Friday was one in a hundred million. According to Meg Urry, physics and astronomy professor at Yale, those are the chances of Friday’s asteroid fly-by and Russian meteor occurring in the same day. As I noted on Twitter, it’s almost enough to make one suspect the two events might have been somehow related.
But leaving aside the whole crazy circumstances thing, I wanted to draw your attention to the media coverage of the meteor strike in particular. Here’s a sample of headlines from around the world:
Russian meteor blast injures at least 1,000 people, authorities say – CNN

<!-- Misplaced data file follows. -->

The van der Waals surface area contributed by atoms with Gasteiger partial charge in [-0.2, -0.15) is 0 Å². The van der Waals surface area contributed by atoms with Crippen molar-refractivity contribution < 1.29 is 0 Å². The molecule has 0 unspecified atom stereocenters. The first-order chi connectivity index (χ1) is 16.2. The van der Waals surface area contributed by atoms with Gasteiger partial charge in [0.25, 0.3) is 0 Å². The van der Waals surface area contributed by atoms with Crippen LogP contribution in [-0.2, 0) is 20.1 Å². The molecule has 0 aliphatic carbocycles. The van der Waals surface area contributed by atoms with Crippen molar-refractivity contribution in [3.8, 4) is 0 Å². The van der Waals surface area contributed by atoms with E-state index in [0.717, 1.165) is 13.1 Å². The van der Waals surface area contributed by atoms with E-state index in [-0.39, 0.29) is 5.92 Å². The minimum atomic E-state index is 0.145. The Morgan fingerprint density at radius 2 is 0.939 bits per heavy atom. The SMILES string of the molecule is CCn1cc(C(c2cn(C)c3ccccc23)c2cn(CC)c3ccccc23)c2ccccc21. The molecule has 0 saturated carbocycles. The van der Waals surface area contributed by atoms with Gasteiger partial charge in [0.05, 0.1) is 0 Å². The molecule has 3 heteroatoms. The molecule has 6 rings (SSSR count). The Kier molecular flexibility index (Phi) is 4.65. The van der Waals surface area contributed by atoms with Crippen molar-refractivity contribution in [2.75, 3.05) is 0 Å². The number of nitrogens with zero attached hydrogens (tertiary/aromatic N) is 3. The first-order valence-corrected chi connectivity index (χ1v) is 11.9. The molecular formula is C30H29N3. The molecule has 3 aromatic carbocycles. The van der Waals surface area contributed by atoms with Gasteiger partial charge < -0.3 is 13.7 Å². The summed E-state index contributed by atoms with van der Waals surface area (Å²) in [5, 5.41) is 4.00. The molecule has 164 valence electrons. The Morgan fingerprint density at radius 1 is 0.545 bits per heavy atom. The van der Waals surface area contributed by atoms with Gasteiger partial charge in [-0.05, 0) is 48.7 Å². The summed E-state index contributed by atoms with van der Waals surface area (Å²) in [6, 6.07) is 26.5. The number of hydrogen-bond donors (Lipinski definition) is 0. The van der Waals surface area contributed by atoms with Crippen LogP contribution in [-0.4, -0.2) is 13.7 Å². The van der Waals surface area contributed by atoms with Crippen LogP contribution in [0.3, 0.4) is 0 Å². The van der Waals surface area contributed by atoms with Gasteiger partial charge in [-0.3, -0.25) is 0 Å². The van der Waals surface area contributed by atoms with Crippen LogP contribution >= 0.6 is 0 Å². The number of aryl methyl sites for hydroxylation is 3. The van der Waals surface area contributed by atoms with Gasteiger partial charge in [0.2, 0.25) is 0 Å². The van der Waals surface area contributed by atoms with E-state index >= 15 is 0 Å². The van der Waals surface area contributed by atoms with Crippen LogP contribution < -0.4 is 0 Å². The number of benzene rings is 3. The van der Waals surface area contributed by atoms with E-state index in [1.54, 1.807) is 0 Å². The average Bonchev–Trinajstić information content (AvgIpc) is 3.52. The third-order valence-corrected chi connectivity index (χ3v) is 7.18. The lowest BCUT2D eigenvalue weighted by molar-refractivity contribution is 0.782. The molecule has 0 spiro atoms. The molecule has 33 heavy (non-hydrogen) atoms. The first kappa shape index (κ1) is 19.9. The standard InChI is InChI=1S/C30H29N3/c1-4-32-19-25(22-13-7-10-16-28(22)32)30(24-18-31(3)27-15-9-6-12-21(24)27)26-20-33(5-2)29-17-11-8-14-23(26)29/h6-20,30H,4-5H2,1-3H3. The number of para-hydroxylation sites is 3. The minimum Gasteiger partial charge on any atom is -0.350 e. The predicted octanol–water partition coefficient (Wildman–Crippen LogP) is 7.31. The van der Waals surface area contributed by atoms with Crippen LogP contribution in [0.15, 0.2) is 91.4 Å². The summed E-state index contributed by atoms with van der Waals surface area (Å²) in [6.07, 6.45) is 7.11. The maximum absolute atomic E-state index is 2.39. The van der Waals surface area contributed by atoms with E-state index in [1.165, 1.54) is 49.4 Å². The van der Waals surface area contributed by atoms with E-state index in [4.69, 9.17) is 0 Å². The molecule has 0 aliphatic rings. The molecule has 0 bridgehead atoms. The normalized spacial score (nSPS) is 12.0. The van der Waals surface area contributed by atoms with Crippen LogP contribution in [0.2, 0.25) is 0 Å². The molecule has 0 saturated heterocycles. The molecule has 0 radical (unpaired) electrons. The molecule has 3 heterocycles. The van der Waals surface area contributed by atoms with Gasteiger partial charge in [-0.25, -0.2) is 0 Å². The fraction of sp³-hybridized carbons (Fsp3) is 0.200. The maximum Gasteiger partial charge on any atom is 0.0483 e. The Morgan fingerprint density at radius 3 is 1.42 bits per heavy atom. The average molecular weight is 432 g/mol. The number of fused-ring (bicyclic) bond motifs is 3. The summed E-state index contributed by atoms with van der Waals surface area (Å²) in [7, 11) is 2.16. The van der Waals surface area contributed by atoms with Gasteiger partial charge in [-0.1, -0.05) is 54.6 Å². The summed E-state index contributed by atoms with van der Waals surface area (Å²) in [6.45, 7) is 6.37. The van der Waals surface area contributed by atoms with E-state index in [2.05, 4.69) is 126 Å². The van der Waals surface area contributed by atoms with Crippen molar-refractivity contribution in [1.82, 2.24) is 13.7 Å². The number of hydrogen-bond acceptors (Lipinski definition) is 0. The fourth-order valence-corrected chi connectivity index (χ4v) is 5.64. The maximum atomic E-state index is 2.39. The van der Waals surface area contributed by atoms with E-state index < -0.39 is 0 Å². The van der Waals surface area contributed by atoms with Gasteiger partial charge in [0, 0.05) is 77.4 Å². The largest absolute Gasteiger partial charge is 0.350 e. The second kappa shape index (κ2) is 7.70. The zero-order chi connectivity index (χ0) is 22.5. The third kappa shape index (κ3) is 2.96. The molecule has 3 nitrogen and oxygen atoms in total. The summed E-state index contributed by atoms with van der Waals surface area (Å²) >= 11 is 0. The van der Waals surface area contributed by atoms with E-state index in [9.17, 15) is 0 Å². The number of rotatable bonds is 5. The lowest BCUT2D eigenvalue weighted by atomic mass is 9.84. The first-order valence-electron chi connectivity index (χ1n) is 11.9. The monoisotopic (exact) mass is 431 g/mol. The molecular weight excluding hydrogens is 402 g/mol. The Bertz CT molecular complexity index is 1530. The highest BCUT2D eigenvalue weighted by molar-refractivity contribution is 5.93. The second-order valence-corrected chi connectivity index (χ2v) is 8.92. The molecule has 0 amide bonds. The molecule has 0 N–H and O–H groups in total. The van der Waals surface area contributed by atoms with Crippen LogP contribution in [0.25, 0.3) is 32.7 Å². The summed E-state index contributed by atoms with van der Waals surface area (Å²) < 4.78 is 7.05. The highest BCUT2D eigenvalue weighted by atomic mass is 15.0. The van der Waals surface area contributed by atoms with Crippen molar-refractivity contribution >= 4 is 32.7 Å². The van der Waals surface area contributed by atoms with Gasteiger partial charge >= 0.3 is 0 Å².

More than 1000 injured as meteor debris strikes Russia – National Business Review
Great balls of fire! Meteor blast hurts 1000 Russians – The Australian
Streaking meteor explodes in Russian sky, injuring nearly 1000 – NBC News
Meteor hits Russia, 1,000 injured – Emirates 24/7
Hundreds injured in Russian meteor blast – The Independent
Exploding Meteor Smashes Windows, Injuring 100 in Russia’s Urals – Bloomberg
Meteor injures up to 1000 in Russia – Irish Times
Russian meteorite leaves 1,000 injured – The Financial Times
I’m going to stop here because you surely get the idea. Leaving aside allegations that the meteorite was Russian — for the love of god, It Came From Outer Space! — the headlines share a common theme: a meteor struck Russia, and it injured 1,000 people.
But I noticed that the Jerusalem Post had a little bit of a unique perspective: